I first met actor Richard Hatch at a Hollywood Collector’s Show held at the Marriott Hotel in Burbank, CA, in October of 2009. Soft spoken and engaging, he immediately exuded charm as a warm smile graced his face. Although he had a long television career that touched on several of the most popular shows of the time, he was still Captain Apollo from the original Battlestar Galatica television movie and series (1978 -1979) to me. Hearing of his passing on Tuesday, February 7, at the age of 71, felt akin to losing a long-time friend.

The wait is almost over. I sit on the couch with my Chihuahua, Rocco, in my lap, wearing my granny shawl and Batman sweats. My boyfriend, Scott, is to my right, hootin' and hollerin'; it's the one time of year he acts like a caveman! It's Super Bowl Sunday! Or, as I like to call it: "The Lady Gaga Concert with Fun Commercials." Yay!

Barbara Hale, the last remaining main cast member from the classic 1950s-60s Perry Mason television show passed away on January 26, 2017, at the age of 94. Perry Mason has nearly always been a part of my life. As a little kid, it creeped me out because of the murders and the iconic theme song. As I got older, I found I liked the courtroom stuff. And Barbara Hale's Della. I really liked Della.

On January 27th, film legend John Hurt had passed away after battling pancreatic cancer. An old guard-generation actor with a career spanning sixty years, Hurt had a legacy with a profound impact on pop culture.

Greetings, Fanbase Press readers!

The staff of Fanbase Press and I would like to wish our favorite blonde vampire slayer, Buffy Summers, a Happy 36th Birthday! Even though her birthdays tend to end in disaster (i.e., boyfriend loses his soul, loss of super powers, etc.), we thought it was only appropriate to be there for the Chosen One on her special day and to help her blow out the candles . . . or decapitate demons - whatever it takes! Happy Birthday, Ms. Summers, and thanks for saving the world . . . a lot!

It just seems like yesterday when 2016 lay stretched before us like a two-lane highway, leading off to a vanishing point on the horizon to an unknown future. Anything was possible; it was just waiting for us to drive down the road and take in the experience. Here are some highlights – a mix of news, events, and lots of popular culture – that I remembered this year.

In a year of some mind-bogglingly good television series, few find a way to bring a common trope into new territory. In simplest terms, Dirk Gently is a detective show, as the name might imply. But anyone familiar with the source material would know that this is no ordinary detective. Based on the series of novels by the incredible Douglas Adams, the series brings the titular Dirk Gently to Seattle to solve the mysterious death of a wealthy industrialist named Patrick Spring, and with the case comes one of the most interesting and absolutely ridiculous shows on television.

We love genre mashups. Like Joss Whedon’s Firefly (a western about pirates in outer space), Stranger Things successfully mixes popular genres, becoming an '80s sci-fi kids' adventure/thriller that’s not really meant for a youth audience. When The Goonies meets The X-Files and lasts for 10 hours binged in one weekend, you get an entertaining and engaging series.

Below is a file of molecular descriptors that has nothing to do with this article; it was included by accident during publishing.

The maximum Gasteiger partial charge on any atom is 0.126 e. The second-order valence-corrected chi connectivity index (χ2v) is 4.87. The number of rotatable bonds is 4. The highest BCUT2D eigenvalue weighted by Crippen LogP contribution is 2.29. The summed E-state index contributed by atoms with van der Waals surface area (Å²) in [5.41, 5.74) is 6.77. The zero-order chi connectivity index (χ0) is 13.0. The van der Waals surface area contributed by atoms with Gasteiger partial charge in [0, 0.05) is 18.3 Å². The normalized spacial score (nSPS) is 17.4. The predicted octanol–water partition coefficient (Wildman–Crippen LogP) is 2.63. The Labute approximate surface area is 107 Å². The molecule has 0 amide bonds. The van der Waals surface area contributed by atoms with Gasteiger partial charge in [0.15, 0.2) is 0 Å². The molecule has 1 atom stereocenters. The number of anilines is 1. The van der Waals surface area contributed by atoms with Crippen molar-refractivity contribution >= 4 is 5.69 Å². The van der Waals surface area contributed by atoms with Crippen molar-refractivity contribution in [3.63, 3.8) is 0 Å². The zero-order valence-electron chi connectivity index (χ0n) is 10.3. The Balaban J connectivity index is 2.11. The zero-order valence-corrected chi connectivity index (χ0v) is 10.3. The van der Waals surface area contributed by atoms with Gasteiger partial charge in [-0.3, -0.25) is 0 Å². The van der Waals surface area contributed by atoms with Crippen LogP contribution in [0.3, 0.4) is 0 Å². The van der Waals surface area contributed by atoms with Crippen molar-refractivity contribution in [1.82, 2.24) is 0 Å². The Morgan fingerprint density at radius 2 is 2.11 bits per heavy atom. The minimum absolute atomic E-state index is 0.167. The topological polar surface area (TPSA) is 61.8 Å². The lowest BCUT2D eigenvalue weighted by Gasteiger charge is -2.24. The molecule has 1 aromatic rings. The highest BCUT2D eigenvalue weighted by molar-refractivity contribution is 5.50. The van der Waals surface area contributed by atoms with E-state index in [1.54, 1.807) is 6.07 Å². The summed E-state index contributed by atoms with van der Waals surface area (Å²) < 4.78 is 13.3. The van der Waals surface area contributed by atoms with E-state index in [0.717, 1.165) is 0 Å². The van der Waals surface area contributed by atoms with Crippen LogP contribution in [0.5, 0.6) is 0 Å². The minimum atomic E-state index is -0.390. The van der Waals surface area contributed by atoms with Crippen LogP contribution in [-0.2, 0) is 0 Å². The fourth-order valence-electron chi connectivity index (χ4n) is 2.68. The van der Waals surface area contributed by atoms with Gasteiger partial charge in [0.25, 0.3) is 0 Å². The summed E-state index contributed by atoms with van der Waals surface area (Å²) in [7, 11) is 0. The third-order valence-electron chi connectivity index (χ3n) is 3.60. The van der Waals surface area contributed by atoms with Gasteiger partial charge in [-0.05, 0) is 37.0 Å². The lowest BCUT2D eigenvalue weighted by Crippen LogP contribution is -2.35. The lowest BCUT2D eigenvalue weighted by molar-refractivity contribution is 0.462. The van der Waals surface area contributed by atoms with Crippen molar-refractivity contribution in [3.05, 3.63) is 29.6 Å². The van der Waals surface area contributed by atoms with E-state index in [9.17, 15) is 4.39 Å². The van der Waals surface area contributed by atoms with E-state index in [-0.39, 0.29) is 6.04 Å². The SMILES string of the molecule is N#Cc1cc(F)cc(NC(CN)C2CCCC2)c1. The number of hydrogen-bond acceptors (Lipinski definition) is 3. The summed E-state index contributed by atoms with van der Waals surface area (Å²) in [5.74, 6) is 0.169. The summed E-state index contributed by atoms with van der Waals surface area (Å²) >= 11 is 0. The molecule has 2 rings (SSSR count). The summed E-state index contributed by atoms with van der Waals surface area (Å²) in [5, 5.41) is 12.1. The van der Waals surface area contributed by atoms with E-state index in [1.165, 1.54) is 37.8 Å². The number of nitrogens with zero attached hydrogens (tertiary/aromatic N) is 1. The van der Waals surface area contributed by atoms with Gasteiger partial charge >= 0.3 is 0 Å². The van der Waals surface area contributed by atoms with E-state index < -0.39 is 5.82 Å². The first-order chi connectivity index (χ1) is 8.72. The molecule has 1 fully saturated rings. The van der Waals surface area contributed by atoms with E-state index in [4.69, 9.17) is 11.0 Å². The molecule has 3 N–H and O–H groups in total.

The ‘80s revival that has been steadily gaining momentum in the pop culture arena since the mid-2000s (post-Grand Theft Auto: Vice City) reached a new and impressive zenith in 2016, no doubt capstoned by the critical success of the Netflix original series, Stranger Things. This television show (which will be explored in a different retrospective at Fanbase Press) encapsulated all the trademark hallmarks of the decade: Cold War fears, slasher-horror elements, youth-centric stories, period piece music and nods to vintage advertisements, hair styles, and fashion. The show was a perfect example of homage-as-genre, a type of cinema pioneered by Tarantino in the '90s with Pulp Fiction. Other directors and producers attempted to mimic the homage-as-genre style to mixed results. This scenario has plagued the '80s resurgence as well, as the failure of the live-action version of Jem and the Holograms in 2015 illustrates; however, it is the true artisans and crafts folk, the ones who lived in the era and have come of age (late Gen-Xers and Millennials) that truly see the value and potential of the decade, and have been successfully mining it. Stranger Things may be the most prominent example for 2016, but beneath it a whole '80s world flourishes across different medias.

Comics have a way of redefining themselves in order to keep up with the changing tide of time itself.  Heroes who first came into existence when the clutch was the standard in automotive instrumentation still exist during a time when fax machines are considered out-of-date technology.  Villains who are known for using the latest chemical compositions and radiological yields suddenly find themselves being outshined by a teen who can hack into the DoD’s mainframe.  But the one thing that has never changed with comics, even though the companies themselves have, is that they love to bring about events and changes that attempt to attract readers.

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